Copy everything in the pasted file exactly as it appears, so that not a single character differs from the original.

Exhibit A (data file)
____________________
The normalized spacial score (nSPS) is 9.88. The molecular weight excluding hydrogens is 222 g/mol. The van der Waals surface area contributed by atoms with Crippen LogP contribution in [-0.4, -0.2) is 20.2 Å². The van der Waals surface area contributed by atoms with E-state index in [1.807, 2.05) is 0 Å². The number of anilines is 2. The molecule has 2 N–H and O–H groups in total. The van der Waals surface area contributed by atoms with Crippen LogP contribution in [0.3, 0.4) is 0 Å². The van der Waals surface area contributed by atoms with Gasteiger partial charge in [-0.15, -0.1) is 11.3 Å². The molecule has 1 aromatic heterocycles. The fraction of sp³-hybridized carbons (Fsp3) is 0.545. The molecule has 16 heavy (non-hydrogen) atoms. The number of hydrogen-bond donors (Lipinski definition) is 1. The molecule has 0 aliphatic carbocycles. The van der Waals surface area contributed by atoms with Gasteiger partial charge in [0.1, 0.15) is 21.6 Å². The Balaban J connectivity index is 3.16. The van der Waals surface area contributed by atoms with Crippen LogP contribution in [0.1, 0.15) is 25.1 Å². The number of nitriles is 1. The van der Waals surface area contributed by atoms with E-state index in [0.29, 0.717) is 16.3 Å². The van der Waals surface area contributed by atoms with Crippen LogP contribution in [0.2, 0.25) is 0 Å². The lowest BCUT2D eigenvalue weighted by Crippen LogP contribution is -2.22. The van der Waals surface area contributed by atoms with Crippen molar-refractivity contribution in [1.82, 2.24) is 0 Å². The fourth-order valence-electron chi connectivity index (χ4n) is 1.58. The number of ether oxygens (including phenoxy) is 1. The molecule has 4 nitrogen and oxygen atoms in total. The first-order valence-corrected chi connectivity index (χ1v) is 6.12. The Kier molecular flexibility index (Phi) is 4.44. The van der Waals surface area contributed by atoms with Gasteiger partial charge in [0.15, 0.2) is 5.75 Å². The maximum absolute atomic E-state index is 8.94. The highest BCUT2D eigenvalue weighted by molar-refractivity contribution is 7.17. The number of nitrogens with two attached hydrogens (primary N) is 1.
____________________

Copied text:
The normalized spacial score (nSPS) is 9.88. The molecular weight excluding hydrogens is 222 g/mol. The van der Waals surface area contributed by atoms with Crippen LogP contribution in [-0.4, -0.2) is 20.2 Å². The van der Waals surface area contributed by atoms with E-state index in [1.807, 2.05) is 0 Å². The number of anilines is 2. The molecule has 2 N–H and O–H groups in total. The van der Waals surface area contributed by atoms with Crippen LogP contribution in [0.3, 0.4) is 0 Å². The van der Waals surface area contributed by atoms with Gasteiger partial charge in [-0.15, -0.1) is 11.3 Å². The molecule has 1 aromatic heterocycles. The fraction of sp³-hybridized carbons (Fsp3) is 0.545. The molecule has 16 heavy (non-hydrogen) atoms. The number of hydrogen-bond donors (Lipinski definition) is 1. The molecule has 0 aliphatic carbocycles. The van der Waals surface area contributed by atoms with Gasteiger partial charge in [0.1, 0.15) is 21.6 Å². The Balaban J connectivity index is 3.16. The van der Waals surface area contributed by atoms with Crippen LogP contribution in [0.1, 0.15) is 25.1 Å². The number of nitriles is 1. The van der Waals surface area contributed by atoms with E-state index in [0.29, 0.717) is 16.3 Å². The van der Waals surface area contributed by atoms with Crippen LogP contribution in [0.2, 0.25) is 0 Å². The lowest BCUT2D eigenvalue weighted by Crippen LogP contribution is -2.22. The van der Waals surface area contributed by atoms with Crippen molar-refractivity contribution in [1.82, 2.24) is 0 Å². The fourth-order valence-electron chi connectivity index (χ4n) is 1.58. The number of ether oxygens (including phenoxy) is 1. The molecule has 4 nitrogen and oxygen atoms in total. The first-order valence-corrected chi connectivity index (χ1v) is 6.12. The Kier molecular flexibility index (Phi) is 4.44. The van der Waals surface area contributed by atoms with Gasteiger partial charge in [0.15, 0.2) is 5.75 Å². The maximum absolute atomic E-state index is 8.94. The highest BCUT2D eigenvalue weighted by molar-refractivity contribution is 7.17. The number of nitrogens with two attached hydrogens (primary N) is 1.